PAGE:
Mutual Support in Romania

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During the period November 2014- January 2015, the Romanian League for Mental Health, in collaboration with Estuar Foundation, organized the vocational training course ”Peer to Peer” for individuals who have experienced mental health problems, those who overcame them and those who can become “peer support workers” and individuals who are currently living with similar mental health difficulties.

This course was organized in Romania for the first time and provided participants with cognitive, social and communication abilities contributing to making mutual support an opportunity for employment and professional development. The themes of the training content included key concepts of recovery, force and trauma, understanding of peer support concept, the effects of labelling, strength-based approaches, self-help and self-management in peer support, effective communication, working with risk, goal setting and supervision.

After finishing the first piloting, we have asked some experts by experience and this is what they said:


“I salute the initiative of the Romanian League for Mental Health, event which was accommodated by Estuar Clubhouse, for the beneficiaries of the mental health system, for those recovered to help those who haven’t recovered yet! But, will we be truly able to use the information collected during this training?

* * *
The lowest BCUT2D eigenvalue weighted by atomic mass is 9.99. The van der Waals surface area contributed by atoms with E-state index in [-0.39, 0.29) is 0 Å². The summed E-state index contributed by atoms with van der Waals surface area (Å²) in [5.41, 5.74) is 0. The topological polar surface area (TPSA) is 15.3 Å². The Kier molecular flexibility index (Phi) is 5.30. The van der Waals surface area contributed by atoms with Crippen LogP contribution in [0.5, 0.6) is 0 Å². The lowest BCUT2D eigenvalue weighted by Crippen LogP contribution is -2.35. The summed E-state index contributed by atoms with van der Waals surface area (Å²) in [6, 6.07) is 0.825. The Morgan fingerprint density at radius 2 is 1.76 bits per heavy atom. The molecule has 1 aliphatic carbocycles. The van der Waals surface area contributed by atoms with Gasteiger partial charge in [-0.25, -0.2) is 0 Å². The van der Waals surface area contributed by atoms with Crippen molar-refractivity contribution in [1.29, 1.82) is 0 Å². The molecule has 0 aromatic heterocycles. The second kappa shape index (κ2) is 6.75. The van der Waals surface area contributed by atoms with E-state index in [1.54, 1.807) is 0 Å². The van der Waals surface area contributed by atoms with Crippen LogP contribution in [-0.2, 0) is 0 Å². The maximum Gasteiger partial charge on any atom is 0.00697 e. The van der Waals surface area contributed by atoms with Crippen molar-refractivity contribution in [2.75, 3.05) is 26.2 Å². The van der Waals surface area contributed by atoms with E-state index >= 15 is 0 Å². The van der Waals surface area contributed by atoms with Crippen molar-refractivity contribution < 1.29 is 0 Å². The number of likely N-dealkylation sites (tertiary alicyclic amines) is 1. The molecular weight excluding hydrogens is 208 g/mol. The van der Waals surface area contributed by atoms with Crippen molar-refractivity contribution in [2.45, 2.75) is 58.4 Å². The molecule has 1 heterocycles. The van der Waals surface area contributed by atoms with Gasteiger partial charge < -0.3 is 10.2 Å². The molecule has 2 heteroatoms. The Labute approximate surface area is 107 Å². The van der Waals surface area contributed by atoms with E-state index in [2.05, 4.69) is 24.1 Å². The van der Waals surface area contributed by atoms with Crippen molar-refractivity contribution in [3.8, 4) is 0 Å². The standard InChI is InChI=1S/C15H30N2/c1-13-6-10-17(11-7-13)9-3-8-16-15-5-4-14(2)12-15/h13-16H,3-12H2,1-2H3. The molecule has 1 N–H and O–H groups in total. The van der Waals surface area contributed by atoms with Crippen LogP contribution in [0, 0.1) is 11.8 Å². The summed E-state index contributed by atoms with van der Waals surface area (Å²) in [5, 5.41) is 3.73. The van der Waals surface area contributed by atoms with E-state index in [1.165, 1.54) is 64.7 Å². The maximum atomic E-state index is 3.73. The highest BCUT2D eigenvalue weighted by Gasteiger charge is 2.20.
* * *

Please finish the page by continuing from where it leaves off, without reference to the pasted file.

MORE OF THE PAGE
The notion of peer support worker” seems so useful: only that person who has been through mental health problems can fully understand and help the mentally ill person. The relation with him is set to be ”peer to peer”, meaning from equal to equal, which is exactly the opposite to the present psychiatric system. This involves respect, confidentiality and lack of judging. Instead of reinforcing their attitude of seeing themselves as helpless and without hope”, isn’t it better to promote their strengths and encourage their resilience - meaning their power to overcome difficult situations – by using methods we learn in the training?”

Ionuț Moraru

“The training courses for “peer support workers” were very interesting and welcomed in a country where one doesn’t know even theoretically what it means and what a “peer support worker” does. Theoretically, I knew a good part of what I learned at the course. Practically, I failed a few times with some close ones. It was the same with the course: it was theoretical, extremely interesting, but practically I know what I knew before taking the training. There are difficulties which can be overcome with the help of specialists. However, one of the practical tests I was unsure as to what extent the specialist would assist me as in Romania the job is not common. I faced numerous difficulties including myself. It is important to try a real “peer to peer” relation, not only one during role plays. It is also important for me to be aware I can start off on the wrong foot. Above all, I must not abandon doing what I propose myself to do. It also important for individuals to be open to the work of a “peer support worker”

Daniel Stetin